‘We have to act’ — HHS Secretary Azar warns ‘window closing’ to halt coronavirus spike
Secretary of Health and Human Services, Alex Azar wears a face mask while attending a press briefing about coronavirus testing in the Rose Garden of the White House on May 11, 2020 in Washington, DC.
Drew Angerer | Getty Images
Health and Human Services Secretary Alex Azar warned Sunday that time was running out for the U.S. to curb the spread of coronavirus as cases rise across the country, particularly in the American South and West.
“We’ve got the tools to do this,” Azar told NBC’s Meet The Press. “But the window is closing, we have to act, and people as individuals have to act responsibility. We need to social distance, we need to wear our face coverings where we can’t social distance, particularly in these hot zones.”
Azar’s warning comes as President Donald Trump and Vice President Mike Pence claim the country has “flattened the curve” and that new cases can be attributed to increased testing capacity. However, former CDC Director Tom Frieden told Fox News Sunday that the rise is attributable to community transmission in states that reopened too quickly.
“As a doctor, a scientist, an epidemiologist, I can tell you with 100% certainty that in most states where you’re seeing an increase, it is a real increase,” Frieden said. “It is not more tests, it is more spread of the virus.”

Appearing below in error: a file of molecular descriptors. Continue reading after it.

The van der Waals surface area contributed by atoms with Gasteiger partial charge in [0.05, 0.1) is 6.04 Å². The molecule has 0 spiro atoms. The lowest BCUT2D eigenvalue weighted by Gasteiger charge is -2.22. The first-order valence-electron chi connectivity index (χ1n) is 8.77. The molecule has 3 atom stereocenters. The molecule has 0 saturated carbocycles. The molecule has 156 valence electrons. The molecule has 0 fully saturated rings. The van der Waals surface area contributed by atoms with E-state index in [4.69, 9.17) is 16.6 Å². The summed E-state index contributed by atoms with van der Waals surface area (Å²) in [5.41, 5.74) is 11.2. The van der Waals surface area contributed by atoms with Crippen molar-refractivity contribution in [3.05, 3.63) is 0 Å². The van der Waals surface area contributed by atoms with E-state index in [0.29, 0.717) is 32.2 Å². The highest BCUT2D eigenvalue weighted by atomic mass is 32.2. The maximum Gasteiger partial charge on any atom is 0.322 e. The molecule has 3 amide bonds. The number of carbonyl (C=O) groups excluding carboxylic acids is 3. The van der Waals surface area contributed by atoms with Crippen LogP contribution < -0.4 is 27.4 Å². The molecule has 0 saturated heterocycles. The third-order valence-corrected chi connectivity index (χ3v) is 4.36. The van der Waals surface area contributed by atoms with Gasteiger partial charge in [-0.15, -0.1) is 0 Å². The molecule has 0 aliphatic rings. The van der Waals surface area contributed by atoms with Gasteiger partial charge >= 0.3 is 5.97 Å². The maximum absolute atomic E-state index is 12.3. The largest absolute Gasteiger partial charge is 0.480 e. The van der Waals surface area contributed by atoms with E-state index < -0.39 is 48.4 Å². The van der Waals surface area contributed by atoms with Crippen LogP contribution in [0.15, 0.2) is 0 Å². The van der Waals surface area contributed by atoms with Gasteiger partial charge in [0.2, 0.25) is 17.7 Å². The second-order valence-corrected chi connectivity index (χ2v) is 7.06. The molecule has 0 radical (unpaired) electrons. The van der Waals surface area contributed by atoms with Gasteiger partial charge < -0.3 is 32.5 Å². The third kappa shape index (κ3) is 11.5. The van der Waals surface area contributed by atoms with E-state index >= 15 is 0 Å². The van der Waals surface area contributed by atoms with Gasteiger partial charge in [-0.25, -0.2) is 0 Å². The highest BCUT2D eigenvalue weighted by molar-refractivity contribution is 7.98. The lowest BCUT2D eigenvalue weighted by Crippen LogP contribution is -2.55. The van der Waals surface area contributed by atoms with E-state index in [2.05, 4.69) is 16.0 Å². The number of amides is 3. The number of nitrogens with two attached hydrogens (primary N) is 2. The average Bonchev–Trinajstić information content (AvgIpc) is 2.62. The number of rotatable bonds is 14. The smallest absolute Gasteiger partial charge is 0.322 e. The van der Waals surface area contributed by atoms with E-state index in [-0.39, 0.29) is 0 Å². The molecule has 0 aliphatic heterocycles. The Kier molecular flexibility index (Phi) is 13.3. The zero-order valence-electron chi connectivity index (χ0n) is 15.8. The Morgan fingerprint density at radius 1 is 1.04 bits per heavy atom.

The U.S. has seen several consecutive days of record spikes in cases following a number of states quickly lifting lockdown restrictions to reopen their economies.
The U.S. on Friday reported 45,255 additional coronavirus cases on Friday, a record-high number of new daily cases that brought the total cases past 2.5 million across the country. States hit the hardest include Texas, Arizona, Florida, California and Nevada.
As of Friday, the U.S. seven-day average of new cases increased more than 41% compared with a week ago.
The country is in a stronger position to fight the virus than it was during the start of the outbreak, according to Azar, who pointed to increased testing capacity, treatments, contact tracing, supply of personal protective equipment and hospital capacity.
Azar said that the number of hospitalizations and deaths could surge in the next few weeks. Deaths from COVID-19 generally lag behind other data points such as hospitalizations and infections.
Azar, in an interview with CNN’s State of the Union, denied that states reopening prematurely was tied to the spike in cases and instead blamed “inappropriate individual behavior” that has spread the virus.
“That’s not so much about what the law says on the reopening as what our behaviors are within that,” Azar said.